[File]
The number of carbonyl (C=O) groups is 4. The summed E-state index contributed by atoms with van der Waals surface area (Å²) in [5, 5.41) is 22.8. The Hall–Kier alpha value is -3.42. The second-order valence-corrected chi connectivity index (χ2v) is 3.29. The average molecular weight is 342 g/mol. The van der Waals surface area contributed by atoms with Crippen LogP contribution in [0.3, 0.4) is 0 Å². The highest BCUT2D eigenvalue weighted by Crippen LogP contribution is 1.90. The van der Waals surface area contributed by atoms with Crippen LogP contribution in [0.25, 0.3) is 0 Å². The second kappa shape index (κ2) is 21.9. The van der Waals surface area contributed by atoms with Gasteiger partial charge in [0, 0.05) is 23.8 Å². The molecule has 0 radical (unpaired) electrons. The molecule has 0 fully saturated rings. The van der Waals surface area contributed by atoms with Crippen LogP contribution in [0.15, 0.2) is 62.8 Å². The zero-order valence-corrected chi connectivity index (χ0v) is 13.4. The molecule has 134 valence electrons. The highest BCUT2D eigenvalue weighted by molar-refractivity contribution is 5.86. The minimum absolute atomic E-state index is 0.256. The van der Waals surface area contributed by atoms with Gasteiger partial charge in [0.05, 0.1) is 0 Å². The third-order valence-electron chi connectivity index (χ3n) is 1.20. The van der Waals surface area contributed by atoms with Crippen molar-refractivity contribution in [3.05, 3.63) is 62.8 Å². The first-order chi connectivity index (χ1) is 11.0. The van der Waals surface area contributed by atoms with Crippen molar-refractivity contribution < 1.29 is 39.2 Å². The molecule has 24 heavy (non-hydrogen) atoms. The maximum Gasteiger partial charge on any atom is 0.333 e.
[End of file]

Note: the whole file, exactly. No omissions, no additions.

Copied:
The number of carbonyl (C=O) groups is 4. The summed E-state index contributed by atoms with van der Waals surface area (Å²) in [5, 5.41) is 22.8. The Hall–Kier alpha value is -3.42. The second-order valence-corrected chi connectivity index (χ2v) is 3.29. The average molecular weight is 342 g/mol. The van der Waals surface area contributed by atoms with Crippen LogP contribution in [0.3, 0.4) is 0 Å². The highest BCUT2D eigenvalue weighted by Crippen LogP contribution is 1.90. The van der Waals surface area contributed by atoms with Crippen LogP contribution in [0.25, 0.3) is 0 Å². The second kappa shape index (κ2) is 21.9. The van der Waals surface area contributed by atoms with Gasteiger partial charge in [0, 0.05) is 23.8 Å². The molecule has 0 radical (unpaired) electrons. The molecule has 0 fully saturated rings. The van der Waals surface area contributed by atoms with Crippen LogP contribution in [0.15, 0.2) is 62.8 Å². The zero-order valence-corrected chi connectivity index (χ0v) is 13.4. The molecule has 134 valence electrons. The highest BCUT2D eigenvalue weighted by molar-refractivity contribution is 5.86. The minimum absolute atomic E-state index is 0.256. The van der Waals surface area contributed by atoms with Gasteiger partial charge in [0.05, 0.1) is 0 Å². The third-order valence-electron chi connectivity index (χ3n) is 1.20. The van der Waals surface area contributed by atoms with Crippen molar-refractivity contribution in [3.05, 3.63) is 62.8 Å². The first-order chi connectivity index (χ1) is 11.0. The van der Waals surface area contributed by atoms with Crippen molar-refractivity contribution < 1.29 is 39.2 Å². The molecule has 24 heavy (non-hydrogen) atoms. The maximum Gasteiger partial charge on any atom is 0.333 e.